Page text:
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Autoimmune Hepatitis in the Asia-Pacific Area

  • Qi-Xia Wang#,,
  • Li Yan#, and
  • Xiong Ma*,
 Author information
Journal of Clinical and Translational Hepatology   2018;6(1):48-56

doi: 10.14218/JCTH.2017.00032


Autoimmune hepatitis has been considered as a relatively rare immunological liver disease, especially in the Asia-Pacific area. Although the diagnosis criteria and immunosuppressive treatment regimens have been established, there are still some challenges. According to the different presentations, the personalized management of patients who suffer from this disease, including those with chronic or acute severe onset, the autoantibody-negative phenotype and cirrhosis are necessarily descriptive. Each subgroup of patients should receive an individualized therapy. Here, we review the recent studies of autoimmune hepatitis, mainly focusing on the epidemiology and genetics, personalized diagnostics, individualized treatment strategies, special subgroups and outcomes. Most of the research in the literature is based on Japanese and Chinese populations.


Autoimmune hepatitis, Outcome, Personalized management, Asia-Pacific area


Autoimmune hepatitis (AIH) was first reported in the early 1950s by the Swedish physician Jan Waldenström, who described a cohort of young women with chronic fluctuating hepatitis accompanied by hypergammaglobulinemia and extra-hepatic manifestations.1 In the 1990s, the comprehensive diagnostic criteria and revised criteria for research purposes were put forward by the International Autoimmune Hepatitis Group (IAIHG).2,3 The simplified scoring system, which is easier to use in routine clinical practice, was proposed in 2008, and subsequently validated in variant ethnical groups, including Chinese and Japanese populations.49 Although most of the previous AIH studies were performed in Europe and Northern America, more and more investigations from eastern countries have been reported in the past 10 years.10 In this review, we will focus on the present status of AIH in the Asia-Pacific area.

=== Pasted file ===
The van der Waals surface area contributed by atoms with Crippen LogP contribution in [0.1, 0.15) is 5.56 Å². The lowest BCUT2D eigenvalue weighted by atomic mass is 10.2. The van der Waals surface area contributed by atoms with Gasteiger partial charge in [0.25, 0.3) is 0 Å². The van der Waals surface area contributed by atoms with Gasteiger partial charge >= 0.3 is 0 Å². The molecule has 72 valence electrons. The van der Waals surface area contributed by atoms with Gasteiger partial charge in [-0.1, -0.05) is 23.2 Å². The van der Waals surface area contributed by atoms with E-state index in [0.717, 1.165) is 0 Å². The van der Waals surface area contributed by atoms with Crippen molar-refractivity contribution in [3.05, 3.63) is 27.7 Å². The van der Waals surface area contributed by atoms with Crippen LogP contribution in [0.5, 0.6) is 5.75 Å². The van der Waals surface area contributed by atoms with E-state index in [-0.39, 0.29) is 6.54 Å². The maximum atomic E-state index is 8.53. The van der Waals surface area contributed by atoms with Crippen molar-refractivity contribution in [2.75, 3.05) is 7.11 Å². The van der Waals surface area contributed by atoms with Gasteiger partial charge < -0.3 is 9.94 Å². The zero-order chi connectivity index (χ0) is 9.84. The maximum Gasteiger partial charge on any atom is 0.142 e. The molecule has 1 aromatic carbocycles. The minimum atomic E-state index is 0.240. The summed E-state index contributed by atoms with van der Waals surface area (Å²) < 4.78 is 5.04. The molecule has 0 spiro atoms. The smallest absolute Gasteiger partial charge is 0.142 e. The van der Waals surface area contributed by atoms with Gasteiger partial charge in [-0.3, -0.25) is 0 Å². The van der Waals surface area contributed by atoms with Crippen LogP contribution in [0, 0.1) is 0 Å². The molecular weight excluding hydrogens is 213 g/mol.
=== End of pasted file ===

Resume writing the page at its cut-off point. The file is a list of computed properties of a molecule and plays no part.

Epidemiology, natural history and genetics of AIH

In the Asia-Pacific area, AIH incidence ranges from 0.67 (southern Israel) to 2.0 (Canterbury, New Zealand) per 100000 people, and its prevalence ranges from 4.0 (Singapore) to 24.5 (Canterbury, New Zealand) per 100000 people (Table 1).1116 Survival rates reported from these studies are listed in Table 1. The development of hepatocellular carcinoma (HCC) is strictly associated with long-standing cirrhotic AIH patients.17 Several studies from Japan, China, Iran, Israel and New Zealand have shown that the long-term survival in AIH is satisfactory and have identified the occurrence rate of HCC in AIH population as ranging from 3.3% to 5.1% (Tables 1 and 2).1823

Table 1.

Epidemiology of autoimmune hepatitis in the Asia-Pacific area

AuthorCountry or regionPeriodPrevalence/100 000Incidence/100 000Survival rate or mortality
Lee et al.11Singapore1990–19964 (8 in Malays; 3 in Chinese; 7 in Indian)NM5-year survival rate: 71%
Jalihal et al.12Brunei Darussalam2006–20085.61 (4.64 in Malays; 12.97 in Chinese; 6.03 in indigenous peoples)NMMortality: 15.8%;
Progressive liver failure: 10.5%
Haider et al.13Canberra, AustraliaNM8.0NMMortality: 2.4%
Ngu et al.14Canterbury, New Zealand2001–200824.5 (35.3 in females; 13.2 in males); (28.3 in Caucasian; 5.1 in Maori; 10.1 in Pacific Islander; 6.8 in Asian)2.0NM
Delgado et al.15South Israel1995–201011.0 (19.5 in females; 0.68 in males)0.67 (1.3 in females; 0.26 in males)1-year survival rate: 96.5%
10-year survival rate: 89.7%
Kim et al.16South Korea2009–20134.82 (8.35 in females; 1.30 in males)1.07 (1.83 in females; 0.31 in males)NM
Table 2.

Natural histories of autoimmune hepatitis in Asia-Pacific area

Country or regionScale of the cohortPeriodSurvival rate or mortalityPoor outcomesRisk factors
Japan18n = 193 (nationwide multicenter cohort)1995–200810-year survival rate: 94.2%
15-year survival rate: 89.3%
Mean follow-up: 8.0±4.5 years
HCC: 7/193 (3.6%)HCC:
 Cirrhosis at presentation
 Male sex
Japan19n = 180 (multicenter cohort)1978–2008NM
Mean follow-up: 80.2±66.5 months
HCC: 6/180 (3.3%)HCC:
 Cirrhosis at diagnosis
 Abnormal ALT at the final observation
 Absence of treatment response
Japan20n = 4869 (multicenter cohort)1990–20121-year survival rate: 85.4%
3-year survival rate: 65.8%
5-year survival rate: 56.4%
10-year survival rate: 39.4%
The cumulative survivals were only based on 117 HCC cases in this cohort
HCC: 250/4869 (5.1%)HCC:
 Cirrhosis at accession
 Elderly patients
Iran21n = 102 (single center cohort)1997–200810-year survival rate: 96%
Mean follow-up: 60.0±38.4 months
Decompensated cirrhosis: 13/102 (12.7%)